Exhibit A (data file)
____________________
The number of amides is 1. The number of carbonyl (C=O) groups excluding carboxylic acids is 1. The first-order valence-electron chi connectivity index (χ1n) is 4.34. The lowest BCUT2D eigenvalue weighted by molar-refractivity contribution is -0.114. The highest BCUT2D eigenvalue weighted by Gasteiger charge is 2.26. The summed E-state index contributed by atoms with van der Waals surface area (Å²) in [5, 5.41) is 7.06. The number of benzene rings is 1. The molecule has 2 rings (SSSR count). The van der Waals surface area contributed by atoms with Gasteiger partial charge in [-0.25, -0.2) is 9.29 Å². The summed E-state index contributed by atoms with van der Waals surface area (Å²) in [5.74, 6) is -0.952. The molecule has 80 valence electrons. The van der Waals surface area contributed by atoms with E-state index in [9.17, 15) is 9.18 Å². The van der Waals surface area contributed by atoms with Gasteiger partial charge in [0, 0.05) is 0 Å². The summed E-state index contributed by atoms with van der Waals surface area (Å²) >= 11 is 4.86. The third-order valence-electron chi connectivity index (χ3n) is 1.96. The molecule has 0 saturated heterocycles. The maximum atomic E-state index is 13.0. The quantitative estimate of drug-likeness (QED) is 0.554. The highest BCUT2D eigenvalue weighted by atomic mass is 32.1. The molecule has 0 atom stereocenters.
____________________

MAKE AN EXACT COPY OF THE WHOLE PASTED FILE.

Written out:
The number of amides is 1. The number of carbonyl (C=O) groups excluding carboxylic acids is 1. The first-order valence-electron chi connectivity index (χ1n) is 4.34. The lowest BCUT2D eigenvalue weighted by molar-refractivity contribution is -0.114. The highest BCUT2D eigenvalue weighted by Gasteiger charge is 2.26. The summed E-state index contributed by atoms with van der Waals surface area (Å²) in [5, 5.41) is 7.06. The number of benzene rings is 1. The molecule has 2 rings (SSSR count). The van der Waals surface area contributed by atoms with Gasteiger partial charge in [-0.25, -0.2) is 9.29 Å². The summed E-state index contributed by atoms with van der Waals surface area (Å²) in [5.74, 6) is -0.952. The molecule has 80 valence electrons. The van der Waals surface area contributed by atoms with E-state index in [9.17, 15) is 9.18 Å². The van der Waals surface area contributed by atoms with Gasteiger partial charge in [0, 0.05) is 0 Å². The summed E-state index contributed by atoms with van der Waals surface area (Å²) >= 11 is 4.86. The third-order valence-electron chi connectivity index (χ3n) is 1.96. The molecule has 0 saturated heterocycles. The maximum atomic E-state index is 13.0. The quantitative estimate of drug-likeness (QED) is 0.554. The highest BCUT2D eigenvalue weighted by atomic mass is 32.1. The molecule has 0 atom stereocenters.